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Complementary Therapies for Older People in Care
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Table of Contents

Introduction. 1. Support Aids, Special Needs and Communication. Part 1: Support Aids and Special Needs. A Visit to a Nursing Home. Safety and Security. Communication with the Nursing Staff. Information and Data. The Client. Client Assessment and Reports. Part 2: Prostheses and Support Aids. Prostheses. Catheters. Colostomy Bags. Oxygen Masks. Braces. Dentures. Walking Frames. Walking Sticks. Wheelchairs. Motorised Wheelchairs. Motorised Scooters. Mobile Lounge Chairs. The Bed. Mobile Bed Trays. Drinking Cups. Part 3: Communication and Understanding the Needs of Frail Older People. Moving Into a Nursing Home. Dealing with Dementia. Privacy Issues. Empathy and Sympathy. Detachment (for the Therapist). Death of a Client. Communication Impairment. 2. Medication, Illness and Nutritional Impairments. Part 1: Medication and their Side Effects. Side Effects to the Skin. Side Effects to the Fingernails and Toenails. Side Effects to Facial Hair Growth. Part 3: Illness and Disabilities. Dementia and Alzheimer's Disease. Beauty Therapy for Clients with Dementia. Hairdressing Tips. Natural Therapies for Clients with Dementia. Parkinson's Disease. Beauty Therapy for Clients with Parkinson's Disease. Natural Therapies for Clients with Parkinson's Disease. Cardiovascular Disease. Cerebrovascular Disease. Beauty Tips for the Therapist. Heart Disease. Arthritis. Beauty Therapies for Arthritis Sufferers. Osteoarthritis. Rheumatoid Arthritis. Gout. Natural Therapies for Arthritis Sufferers. Multiple Sclerosis. Treating a Client with MS. Diabetes. Emphysema. Chronic Bronchitis. Pneumonia. Vision Impairment. Cataracts. Glaucoma. Pterygium. Age-related Macular Degeneration. Hearing Impairment. Part 3: Nutritional Impairment. Teeth and Dentures. Importance of Water Intake for Older Persons. Social Dining for Low Care Residents. Tips for the Therapist. 3. Hygiene Practice. Personal Hygiene. The Client in the Salon or Clinic. Hygiene Care for the Therapist. Equipment Hygiene. Hygiene Standards in the Salon or Clinic. Linen Hygiene. Linen for the Salon and Clinic. Packing the Cosmetic Bag. Hygiene Tips for the Client. Pathogen Prevention Procedures. Sterilisation. Disinfection. Method of Disinfecting Equipment. Sanitisation. Sanitising Units. Infections and Immunity. Bacteria. Viruses. Fungi. Immunity to Infection. Immunisation Concerns for the Therapist. 4. Fingernail and Skin Care Tips. Common Fingernail Problems. Coloured Nails - What Do They Mean? Treating Hands and Fingernails. Nail Polish and Nail Polish Remover. Simple Tips. Common Skin Disorders in Older Persons. Safety Tips for the Therapist. 5. Cosmetics, Essential Oils and Beauty Therapy. Understanding the Use of Cosmetics and Essential Oils. The Use of Sorbolene Creams. Application of Cosmetic Creams and Lotions. What Cosmetics Should I Use on my Client? Selling Cosmetics in Aged Care Homes. Facials. Working Around Beds, Chairs, Wheelchairs and Lounge Chairs. Before Giving a Facial. A Facial for Frail Persons. Makeup. The Eyebrows and Colour Tints. Eyelash Tints. Makeup Application. Makeup Tips for Older Women. Waxing for Older Women. Facial Hair Problems. Safe Waxing. Waxing Facial Hair. Manicure Tips. Step Guide to a Basic Manicure. Coloured Nail Varnish. 6. Natural Therapies for Older People. Introducing Therapies to a Client. Preparing for the Massage. Massage to the Head, Neck and Shoulders. Giving a Full Body Massage to an Older Person. Using Essential Oils. Herbal Infusions Used for Hands and Foot Spa. Creative Visualisation. Colour Therapy. 7. Reflexology and Face Reflexology for People in Care. What is Reflexology? What is the Difference between Reflexology and Acupressure? How Does Reflexology Help? Foot Chart. Face Reflexology. How Does Face Reflexology Work? Contraindications. Reflexology Face Charts. Face Reflexology Reflex and Pressure Points with Basic Head Anatomy. Face Reflexology for Frail Persons. Chinese Face Reading and Acupressure. Conclusion. 8. Home Visits and Hospital Visits. Home Visits. Visiting a Client. Client Contracts. The Client at Home. Hospital Visits. Palliative Care Clients. 9. The Code of Ethics and the Delicate Balance. Confidentiality. Referrals. Case Studies. When Not to Treat a Client. Conclusion. References. Further Reading. Useful Websites.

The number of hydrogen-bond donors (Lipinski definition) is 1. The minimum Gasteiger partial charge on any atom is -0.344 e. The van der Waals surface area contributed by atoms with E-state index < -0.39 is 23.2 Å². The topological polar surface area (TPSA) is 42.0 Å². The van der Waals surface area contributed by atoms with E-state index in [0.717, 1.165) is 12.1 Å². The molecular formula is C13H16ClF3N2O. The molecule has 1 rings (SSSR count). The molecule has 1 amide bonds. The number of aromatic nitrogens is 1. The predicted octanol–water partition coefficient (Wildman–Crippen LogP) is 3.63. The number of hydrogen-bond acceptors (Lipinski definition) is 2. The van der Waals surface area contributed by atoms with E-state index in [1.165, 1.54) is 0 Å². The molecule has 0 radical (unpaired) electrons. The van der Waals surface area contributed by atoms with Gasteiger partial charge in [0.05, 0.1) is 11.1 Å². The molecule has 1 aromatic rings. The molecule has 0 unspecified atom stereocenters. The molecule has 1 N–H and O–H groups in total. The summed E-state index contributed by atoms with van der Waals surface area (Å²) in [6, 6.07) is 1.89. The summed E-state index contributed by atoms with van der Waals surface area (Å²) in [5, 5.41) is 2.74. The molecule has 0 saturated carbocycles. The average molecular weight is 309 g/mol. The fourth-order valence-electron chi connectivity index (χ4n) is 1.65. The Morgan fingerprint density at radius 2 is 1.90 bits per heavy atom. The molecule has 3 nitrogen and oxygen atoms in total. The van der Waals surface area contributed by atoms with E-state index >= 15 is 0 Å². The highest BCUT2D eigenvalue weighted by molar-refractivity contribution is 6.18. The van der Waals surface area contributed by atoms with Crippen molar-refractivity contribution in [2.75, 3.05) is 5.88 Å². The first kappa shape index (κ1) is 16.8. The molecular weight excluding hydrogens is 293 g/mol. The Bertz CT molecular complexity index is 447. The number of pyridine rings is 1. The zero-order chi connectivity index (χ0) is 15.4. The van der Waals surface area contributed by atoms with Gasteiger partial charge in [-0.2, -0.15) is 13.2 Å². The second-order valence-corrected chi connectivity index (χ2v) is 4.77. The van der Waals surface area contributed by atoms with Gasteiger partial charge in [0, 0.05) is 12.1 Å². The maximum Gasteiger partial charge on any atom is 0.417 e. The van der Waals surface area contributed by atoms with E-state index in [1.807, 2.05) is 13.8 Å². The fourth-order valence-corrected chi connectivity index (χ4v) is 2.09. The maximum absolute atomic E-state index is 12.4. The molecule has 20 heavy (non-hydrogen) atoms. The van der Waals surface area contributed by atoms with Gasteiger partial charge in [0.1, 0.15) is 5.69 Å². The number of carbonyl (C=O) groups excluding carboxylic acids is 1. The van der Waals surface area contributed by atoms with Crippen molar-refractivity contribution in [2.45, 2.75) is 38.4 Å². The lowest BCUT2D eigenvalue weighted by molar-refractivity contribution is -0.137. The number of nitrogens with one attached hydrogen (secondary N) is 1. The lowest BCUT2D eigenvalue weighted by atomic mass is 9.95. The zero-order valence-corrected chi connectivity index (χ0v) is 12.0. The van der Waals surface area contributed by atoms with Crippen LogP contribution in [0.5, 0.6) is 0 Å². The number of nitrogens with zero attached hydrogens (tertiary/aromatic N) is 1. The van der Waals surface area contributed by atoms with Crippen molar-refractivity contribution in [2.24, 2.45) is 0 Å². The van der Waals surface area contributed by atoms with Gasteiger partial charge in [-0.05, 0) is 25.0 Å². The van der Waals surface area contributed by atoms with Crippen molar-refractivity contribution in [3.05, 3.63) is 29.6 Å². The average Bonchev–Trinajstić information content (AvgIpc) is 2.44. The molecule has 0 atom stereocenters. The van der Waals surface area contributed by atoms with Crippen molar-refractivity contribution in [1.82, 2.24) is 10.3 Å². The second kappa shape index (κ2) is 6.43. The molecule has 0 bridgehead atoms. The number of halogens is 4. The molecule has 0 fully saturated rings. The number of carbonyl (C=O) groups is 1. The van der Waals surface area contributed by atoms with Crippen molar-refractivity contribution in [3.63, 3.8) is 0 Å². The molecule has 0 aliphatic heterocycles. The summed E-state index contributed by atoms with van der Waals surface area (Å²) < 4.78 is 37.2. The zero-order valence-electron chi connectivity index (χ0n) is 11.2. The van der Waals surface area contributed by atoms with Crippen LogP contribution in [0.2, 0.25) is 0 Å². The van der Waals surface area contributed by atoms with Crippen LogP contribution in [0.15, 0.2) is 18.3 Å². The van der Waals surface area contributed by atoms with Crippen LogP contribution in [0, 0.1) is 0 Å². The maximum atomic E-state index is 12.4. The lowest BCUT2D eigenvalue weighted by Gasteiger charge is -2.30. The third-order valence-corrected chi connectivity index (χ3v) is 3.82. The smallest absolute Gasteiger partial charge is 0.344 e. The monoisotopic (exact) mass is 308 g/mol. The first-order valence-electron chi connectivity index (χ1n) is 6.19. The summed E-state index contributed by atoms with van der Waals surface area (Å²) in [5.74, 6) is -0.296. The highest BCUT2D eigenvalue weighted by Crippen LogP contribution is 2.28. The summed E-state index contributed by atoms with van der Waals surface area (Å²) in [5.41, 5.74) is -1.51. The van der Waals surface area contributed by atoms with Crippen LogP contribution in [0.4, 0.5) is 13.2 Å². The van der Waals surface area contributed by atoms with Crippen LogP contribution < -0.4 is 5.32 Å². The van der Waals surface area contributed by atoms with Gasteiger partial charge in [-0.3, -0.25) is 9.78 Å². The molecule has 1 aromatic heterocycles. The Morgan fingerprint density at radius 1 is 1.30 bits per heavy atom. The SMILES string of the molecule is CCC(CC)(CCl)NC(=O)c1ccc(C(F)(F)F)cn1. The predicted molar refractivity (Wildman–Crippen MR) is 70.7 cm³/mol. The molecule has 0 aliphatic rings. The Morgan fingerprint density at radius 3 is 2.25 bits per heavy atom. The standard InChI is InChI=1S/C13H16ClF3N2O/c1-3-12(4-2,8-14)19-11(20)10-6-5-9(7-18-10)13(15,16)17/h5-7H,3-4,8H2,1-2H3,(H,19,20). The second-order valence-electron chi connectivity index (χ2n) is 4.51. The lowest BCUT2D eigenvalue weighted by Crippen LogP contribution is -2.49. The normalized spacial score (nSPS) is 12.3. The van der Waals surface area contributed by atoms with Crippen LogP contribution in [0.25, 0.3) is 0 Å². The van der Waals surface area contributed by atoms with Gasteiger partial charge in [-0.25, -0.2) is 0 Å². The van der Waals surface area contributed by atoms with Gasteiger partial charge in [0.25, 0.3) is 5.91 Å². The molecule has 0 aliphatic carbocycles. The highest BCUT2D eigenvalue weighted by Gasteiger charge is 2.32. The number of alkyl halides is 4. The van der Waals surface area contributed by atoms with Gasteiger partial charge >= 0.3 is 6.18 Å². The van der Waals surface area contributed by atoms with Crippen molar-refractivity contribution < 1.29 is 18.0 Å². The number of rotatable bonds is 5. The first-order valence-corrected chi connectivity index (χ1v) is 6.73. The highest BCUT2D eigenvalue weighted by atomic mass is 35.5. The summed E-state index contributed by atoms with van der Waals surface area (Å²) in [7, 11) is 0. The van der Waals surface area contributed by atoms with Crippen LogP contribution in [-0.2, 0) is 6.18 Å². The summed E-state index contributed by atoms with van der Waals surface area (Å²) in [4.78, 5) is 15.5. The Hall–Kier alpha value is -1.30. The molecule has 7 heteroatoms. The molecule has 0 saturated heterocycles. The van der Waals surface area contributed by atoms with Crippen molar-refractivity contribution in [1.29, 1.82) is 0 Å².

Promotional Information

Invaluable information for complementary and beauty therapists working with older people in care